IT is good to see some leading business organisations backing the call to support language teaching in Scotland ("Business bosses want more done to promote languages", The Herald, March 4).

Reports suggest fewer pupils are studying languages but other than claiming that it's because they think "everyone speaks English", nobody delves deeper into the question.

Discussing this subject a few years ago with some acquaintances, someone, whose wife was a school teacher, stated that in Scotland languages were taught so that pupils could pass language exams, not in order to facilitate communication.

Most learn to speak their native tongue without the complication of grammar and only learn this when they are already competent in conversation.

If language teaching in schools were done the same way, instead of being a preparation for exams, I'm sure there would be more enthusiasm for learning languages. Better to be a less than perfect speaker than totally ignorant.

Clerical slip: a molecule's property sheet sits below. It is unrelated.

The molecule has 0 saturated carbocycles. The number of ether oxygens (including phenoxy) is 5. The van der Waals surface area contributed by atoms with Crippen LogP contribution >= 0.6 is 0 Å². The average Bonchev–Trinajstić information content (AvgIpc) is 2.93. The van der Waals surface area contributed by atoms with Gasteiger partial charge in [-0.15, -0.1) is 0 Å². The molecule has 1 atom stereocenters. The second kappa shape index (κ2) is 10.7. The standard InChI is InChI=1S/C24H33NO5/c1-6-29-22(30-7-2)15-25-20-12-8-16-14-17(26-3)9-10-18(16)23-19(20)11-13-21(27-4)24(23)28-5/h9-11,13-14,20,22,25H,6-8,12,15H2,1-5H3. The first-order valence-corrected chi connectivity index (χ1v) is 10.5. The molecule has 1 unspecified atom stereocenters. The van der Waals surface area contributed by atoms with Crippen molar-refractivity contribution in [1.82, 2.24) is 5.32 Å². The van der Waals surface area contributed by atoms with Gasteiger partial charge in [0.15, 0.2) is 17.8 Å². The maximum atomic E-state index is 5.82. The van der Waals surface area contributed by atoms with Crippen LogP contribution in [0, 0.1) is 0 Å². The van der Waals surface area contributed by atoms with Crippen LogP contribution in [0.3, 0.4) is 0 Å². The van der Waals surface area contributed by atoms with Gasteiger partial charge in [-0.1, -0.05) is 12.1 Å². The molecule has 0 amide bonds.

The present set-up reminds me of primary school days, when we were belted for "not speaking proper". Only when such attitudes are gone will the situation improve.

Drew Reid,

31 Bruce Crescent Carronshore, Falkirk.

I CONCUR wholeheartedly with J Gordon Howie's view (Letters, March 3) that a grounding in English grammar is essential to learning of languages. In the early 1990s when my daughter and her fellow classmates were preparing to sit Higher French, it appears that while grammatical knowledge was not essential for Standard grade, the opposite was the case for the Higher papers.

This was probably due in part to the newly introduced Standard grade which did not move seamlessly over to its Higher equivalent. Consequently over the Easter holiday period a crash course in both English and French grammar was hurriedly put together. The result was positive, allowing my daughter entry to university.

Robert Shaw,

5 Marchmont Road, Ayr.